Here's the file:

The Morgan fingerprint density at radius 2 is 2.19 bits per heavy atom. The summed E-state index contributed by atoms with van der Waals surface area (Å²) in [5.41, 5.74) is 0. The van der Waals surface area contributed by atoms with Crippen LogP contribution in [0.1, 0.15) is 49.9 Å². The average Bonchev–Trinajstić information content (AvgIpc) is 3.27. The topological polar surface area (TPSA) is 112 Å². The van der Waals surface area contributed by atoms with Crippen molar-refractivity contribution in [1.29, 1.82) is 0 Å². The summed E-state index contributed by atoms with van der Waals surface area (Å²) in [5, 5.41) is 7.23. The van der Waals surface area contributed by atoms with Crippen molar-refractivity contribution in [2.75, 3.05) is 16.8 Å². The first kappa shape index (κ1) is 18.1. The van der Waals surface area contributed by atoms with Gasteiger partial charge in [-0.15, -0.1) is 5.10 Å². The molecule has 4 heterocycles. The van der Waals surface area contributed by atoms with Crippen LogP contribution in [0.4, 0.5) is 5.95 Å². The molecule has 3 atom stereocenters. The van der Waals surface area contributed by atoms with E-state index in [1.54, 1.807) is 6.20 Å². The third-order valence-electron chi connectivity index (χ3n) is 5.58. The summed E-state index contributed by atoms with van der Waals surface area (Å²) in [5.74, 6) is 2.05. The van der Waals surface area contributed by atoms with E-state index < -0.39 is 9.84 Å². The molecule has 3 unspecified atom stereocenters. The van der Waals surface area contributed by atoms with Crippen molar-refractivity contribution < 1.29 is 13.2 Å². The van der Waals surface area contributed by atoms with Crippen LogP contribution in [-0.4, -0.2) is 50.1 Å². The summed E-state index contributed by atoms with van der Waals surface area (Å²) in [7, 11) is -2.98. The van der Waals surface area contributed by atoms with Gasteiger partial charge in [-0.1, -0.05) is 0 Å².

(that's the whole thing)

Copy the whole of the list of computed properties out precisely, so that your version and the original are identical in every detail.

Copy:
The Morgan fingerprint density at radius 2 is 2.19 bits per heavy atom. The summed E-state index contributed by atoms with van der Waals surface area (Å²) in [5.41, 5.74) is 0. The van der Waals surface area contributed by atoms with Crippen LogP contribution in [0.1, 0.15) is 49.9 Å². The average Bonchev–Trinajstić information content (AvgIpc) is 3.27. The topological polar surface area (TPSA) is 112 Å². The van der Waals surface area contributed by atoms with Crippen molar-refractivity contribution in [1.29, 1.82) is 0 Å². The summed E-state index contributed by atoms with van der Waals surface area (Å²) in [5, 5.41) is 7.23. The van der Waals surface area contributed by atoms with Crippen molar-refractivity contribution in [2.75, 3.05) is 16.8 Å². The first kappa shape index (κ1) is 18.1. The van der Waals surface area contributed by atoms with Gasteiger partial charge in [-0.15, -0.1) is 5.10 Å². The molecule has 4 heterocycles. The van der Waals surface area contributed by atoms with Crippen LogP contribution in [0.4, 0.5) is 5.95 Å². The molecule has 3 atom stereocenters. The van der Waals surface area contributed by atoms with E-state index in [1.54, 1.807) is 6.20 Å². The third-order valence-electron chi connectivity index (χ3n) is 5.58. The summed E-state index contributed by atoms with van der Waals surface area (Å²) in [5.74, 6) is 2.05. The van der Waals surface area contributed by atoms with E-state index < -0.39 is 9.84 Å². The molecule has 3 unspecified atom stereocenters. The van der Waals surface area contributed by atoms with Crippen molar-refractivity contribution < 1.29 is 13.2 Å². The van der Waals surface area contributed by atoms with Crippen LogP contribution in [-0.4, -0.2) is 50.1 Å². The summed E-state index contributed by atoms with van der Waals surface area (Å²) in [7, 11) is -2.98. The van der Waals surface area contributed by atoms with Gasteiger partial charge in [-0.1, -0.05) is 0 Å².